Stephen Travels

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Queenstown, New Zealand

Top 5 Aerial Tramways

Aerial tramway, cable car, aerial lift, gondola — no matter what it’s called, this silent mode of transportation is always a thrill, especially when you hit those little disconcerting bumps as the car glides past the support towers while you’re dangling a couple of hundred feet above the ground on a little cable. The ride, of course, is only half the fun. The other half comes when you disembark and are treated to some of the most astounding views on earth. These are my favorites.

#1 Jasper Tramway (Alberta, Canada)

Jasper National ParkIt was impossible not to be surrounded by beauty when I was hiking and driving through Jasper National Park. But to get a better sense of its size and a different perspective, I hopped on the Jasper Tramway, Canada’s longest and highest aerial tramway, completed in 1964. The seven-minute climb raised me 3,200 feet to an altitude of almost 7,500 feet near the top of Whistler’s Mountain. Even in September, some of the boardwalks and hiking trails were still covered with snow from the previous winter, so I decided just to gawk at the seemingly boundless views of the Athabasca River; the boomerang-shaped town of Jasper; Pyramid Mountain; lakes Annette, Edith, and Patricia; and six mountain ranges, including the Canadian Rockies and its highest peak, Mt. Robson (12,972 feet). If not for the clouds that rolled in, enveloping me in wispy white and sealing off the panorama, I might still be there, taking in all of its magnificence.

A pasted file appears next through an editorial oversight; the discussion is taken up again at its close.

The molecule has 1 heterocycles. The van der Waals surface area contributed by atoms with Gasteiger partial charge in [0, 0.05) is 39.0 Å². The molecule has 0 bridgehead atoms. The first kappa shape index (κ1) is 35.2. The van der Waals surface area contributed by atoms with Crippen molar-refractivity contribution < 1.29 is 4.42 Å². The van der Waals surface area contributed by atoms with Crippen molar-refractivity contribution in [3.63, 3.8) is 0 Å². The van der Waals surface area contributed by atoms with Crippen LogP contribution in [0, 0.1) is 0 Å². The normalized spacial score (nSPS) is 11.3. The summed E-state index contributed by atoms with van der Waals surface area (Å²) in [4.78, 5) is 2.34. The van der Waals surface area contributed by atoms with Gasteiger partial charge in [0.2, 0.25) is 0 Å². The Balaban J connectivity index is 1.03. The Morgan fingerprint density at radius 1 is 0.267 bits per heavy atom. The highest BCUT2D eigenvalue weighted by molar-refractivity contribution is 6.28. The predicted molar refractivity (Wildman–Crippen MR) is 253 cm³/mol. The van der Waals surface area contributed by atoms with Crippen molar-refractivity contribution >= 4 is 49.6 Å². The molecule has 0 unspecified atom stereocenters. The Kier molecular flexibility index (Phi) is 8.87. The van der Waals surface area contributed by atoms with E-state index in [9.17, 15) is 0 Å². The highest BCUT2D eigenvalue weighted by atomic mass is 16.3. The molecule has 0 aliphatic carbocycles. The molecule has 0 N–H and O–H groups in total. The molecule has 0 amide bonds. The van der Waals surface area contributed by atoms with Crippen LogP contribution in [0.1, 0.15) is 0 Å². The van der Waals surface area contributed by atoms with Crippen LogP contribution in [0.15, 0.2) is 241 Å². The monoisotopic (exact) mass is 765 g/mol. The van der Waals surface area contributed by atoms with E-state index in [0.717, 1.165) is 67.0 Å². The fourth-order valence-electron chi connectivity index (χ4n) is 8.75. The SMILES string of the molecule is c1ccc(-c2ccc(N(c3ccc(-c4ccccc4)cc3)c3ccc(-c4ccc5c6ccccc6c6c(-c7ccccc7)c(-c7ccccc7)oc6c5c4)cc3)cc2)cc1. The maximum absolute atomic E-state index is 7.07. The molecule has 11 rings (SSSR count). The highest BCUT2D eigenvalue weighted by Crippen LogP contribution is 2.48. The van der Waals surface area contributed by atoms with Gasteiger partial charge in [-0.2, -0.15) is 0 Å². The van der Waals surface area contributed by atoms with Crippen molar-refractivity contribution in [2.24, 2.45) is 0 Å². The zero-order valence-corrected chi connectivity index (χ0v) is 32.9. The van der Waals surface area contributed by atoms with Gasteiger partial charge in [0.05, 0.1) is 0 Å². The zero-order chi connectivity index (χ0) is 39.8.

#2 Skyline Gondola (Queenstown, New Zealand)

Queenstown, New ZealandSituated on the shore of Lake Wakatipu and surrounded by the Remarkable Mountains, the charming city of Queenstown, New Zealand, has been blessed with a perfect location. One of the best ways to appreciate it is to look at it from above. The Skyline Gondola, the steepest cable car lift in the Southern Hemisphere, delivered me almost 1,500 feet up to the top of Bob’s Peak. I took advantage of the walking tracks and hikes to enjoy the expansive views of the entire city and its environs. Two green peninsulas jut out into the azure lake — the Queenstown Gardens occupies all of the first; the second is a golf course. In the background, an endless row of mountains with veins of snow running down their sides frames the lake. By far the most enchanting bird’s-eye view of an urban area I’ve ever seen, this is undoubtedly a realtor’s secret weapon: Take clients here, and they’ll want to relocate immediately.

#3 Schilthornbahn (Mürren, Switzerland)